Last week we noted 12 things we say to our family when we repeatedly interrupt them. I promised we’d look at ways to overcome interrupting behavior this week. I have developed seven keys to help you overcome interruption.
Key #1: Check your pride
Interruption is an indicator of pride. As we learned last week it says that what I’m saying is more important than what you are saying. I don’t care how you cut it, if interruption is a habit for you, it is only a symptom of a deeper character defect–pride.
You’ve got to get rid of that. First, you have to know you’ve got it. that will go a long way in helping you overcome it. Then you have to actively root out the sources of your arrogance and pride, bringing yourself down a notch or two.
No doubt, you’ve done some great things, but you aren’t Jesus. You need to approach your family with humility.
Key #2: Respect whoever is speaking to you
I don’t care if it’s your spouse, your parents or your children, respect them. This is the other side of Key #1. You need to humble yourself, but exalt the speaker in your own mind. You need to view whoever is speaking as more important than you.
I don’t have any trouble listening to those I think know more than me and from whom I think I can learn a lot. However, when I start to lose respect for people, you can bet I’m going to interrupt a lot. Again, that is my pride thinking they should listen to me more than I should listen to them.
As I increase my respect and recognize that I can learn from anyone and everyone, then I start listening better and letting people finish. I don’t want to miss anything from them because what they’re saying may help me.
I need to even have this mindset with my children. I never know what I might learn from them. I need to show them respect and let them finish what they are saying before I respond.
Key #3: Quit trying to win
We can easily slip into compete mode, acting as if every conversation is a battle we must win. The battle may be about whose right. It may be about whose smarter. It may be that we want to prove they didn’t have to tell us anything, we were two steps ahead of them. Or maybe it is just our pride trying to prove we already know everything.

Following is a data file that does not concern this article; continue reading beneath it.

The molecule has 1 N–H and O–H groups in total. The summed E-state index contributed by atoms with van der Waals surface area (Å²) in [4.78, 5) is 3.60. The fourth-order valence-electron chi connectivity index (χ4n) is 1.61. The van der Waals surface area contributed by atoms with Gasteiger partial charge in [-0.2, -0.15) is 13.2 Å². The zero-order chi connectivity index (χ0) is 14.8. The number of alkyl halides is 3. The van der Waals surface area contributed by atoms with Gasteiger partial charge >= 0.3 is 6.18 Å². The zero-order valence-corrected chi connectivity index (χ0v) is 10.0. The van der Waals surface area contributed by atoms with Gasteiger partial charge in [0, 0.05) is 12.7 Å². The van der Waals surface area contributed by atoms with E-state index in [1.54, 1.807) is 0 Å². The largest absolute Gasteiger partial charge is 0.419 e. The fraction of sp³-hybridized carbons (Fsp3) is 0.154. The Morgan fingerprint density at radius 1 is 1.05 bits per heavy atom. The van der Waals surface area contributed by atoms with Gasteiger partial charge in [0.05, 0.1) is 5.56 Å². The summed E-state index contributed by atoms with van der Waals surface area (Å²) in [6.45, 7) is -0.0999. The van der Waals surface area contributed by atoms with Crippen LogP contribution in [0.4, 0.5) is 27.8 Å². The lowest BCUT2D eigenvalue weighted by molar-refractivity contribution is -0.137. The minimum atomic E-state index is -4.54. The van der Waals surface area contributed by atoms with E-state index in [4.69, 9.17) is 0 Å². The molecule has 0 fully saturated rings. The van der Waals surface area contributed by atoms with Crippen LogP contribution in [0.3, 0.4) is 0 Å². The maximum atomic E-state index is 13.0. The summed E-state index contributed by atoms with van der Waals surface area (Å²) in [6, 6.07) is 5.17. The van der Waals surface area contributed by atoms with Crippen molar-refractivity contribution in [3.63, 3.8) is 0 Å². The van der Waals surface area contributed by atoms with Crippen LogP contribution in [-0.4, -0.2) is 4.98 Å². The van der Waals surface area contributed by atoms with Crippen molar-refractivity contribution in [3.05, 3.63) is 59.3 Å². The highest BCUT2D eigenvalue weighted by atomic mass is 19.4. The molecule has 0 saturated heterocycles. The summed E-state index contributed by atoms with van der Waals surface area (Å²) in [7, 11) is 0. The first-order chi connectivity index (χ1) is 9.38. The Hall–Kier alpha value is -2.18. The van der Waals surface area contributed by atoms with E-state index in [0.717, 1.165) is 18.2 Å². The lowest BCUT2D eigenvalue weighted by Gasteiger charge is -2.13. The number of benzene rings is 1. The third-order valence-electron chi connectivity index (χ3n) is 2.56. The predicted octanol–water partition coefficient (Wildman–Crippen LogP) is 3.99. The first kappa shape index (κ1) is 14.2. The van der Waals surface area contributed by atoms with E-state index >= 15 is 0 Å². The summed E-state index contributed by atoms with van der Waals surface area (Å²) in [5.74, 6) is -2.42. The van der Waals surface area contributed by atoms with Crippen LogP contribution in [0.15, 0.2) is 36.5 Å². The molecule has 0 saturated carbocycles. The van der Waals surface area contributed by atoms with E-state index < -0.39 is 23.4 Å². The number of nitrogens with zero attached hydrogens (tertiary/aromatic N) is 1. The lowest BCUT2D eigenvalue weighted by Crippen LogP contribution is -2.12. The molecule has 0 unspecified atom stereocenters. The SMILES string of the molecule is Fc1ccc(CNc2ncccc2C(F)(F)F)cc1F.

The purpose of conversation is not to win. It is to draw closer to others. Through communication and conversation we build relationships. Even if we disagree with the other person and are certain they are wrong, we should listen to draw closer. They are far more likely to listen to us, if we listened to them. We can take even a disagreement and make it an opportunity to connect and relate if we’ll simply listen before responding. At the same time, we can agree with some but drive a wedge so deeply in a relationship it never recovers all because we didn’t listen first.
Let your conversations be about building relationships not winning battles.
Key #4: Press the pause button
Before you open your mouth, hit your mental pause button. Even if the other person is not speaking at the moment, allow some silence before responding. You may find out they were only getting their breath. If they really were done, the pause will give even further indication you were listening and considering. Additionally, the pause provides us time to actually think before we speak.
Our problem with this is we don’t like silence. We become uncomfortable if there is too much silence. Sadly, because of that, we want to jump in as soon as there is soon as there is a gap, even if we can easily tell the speaker is only drawing breath.
“But the person may wonder what I’m doing when I’m silent.” Sure they might. Especially if it’s a phone conversation. When they ask, “What’s wrong?” (which they’ll ask because they are also trained to believe silence means there is a problem), just reply, “Nothing, I’m considering what you said and thinking about it for a moment.” Watch their shocked looks when you say this.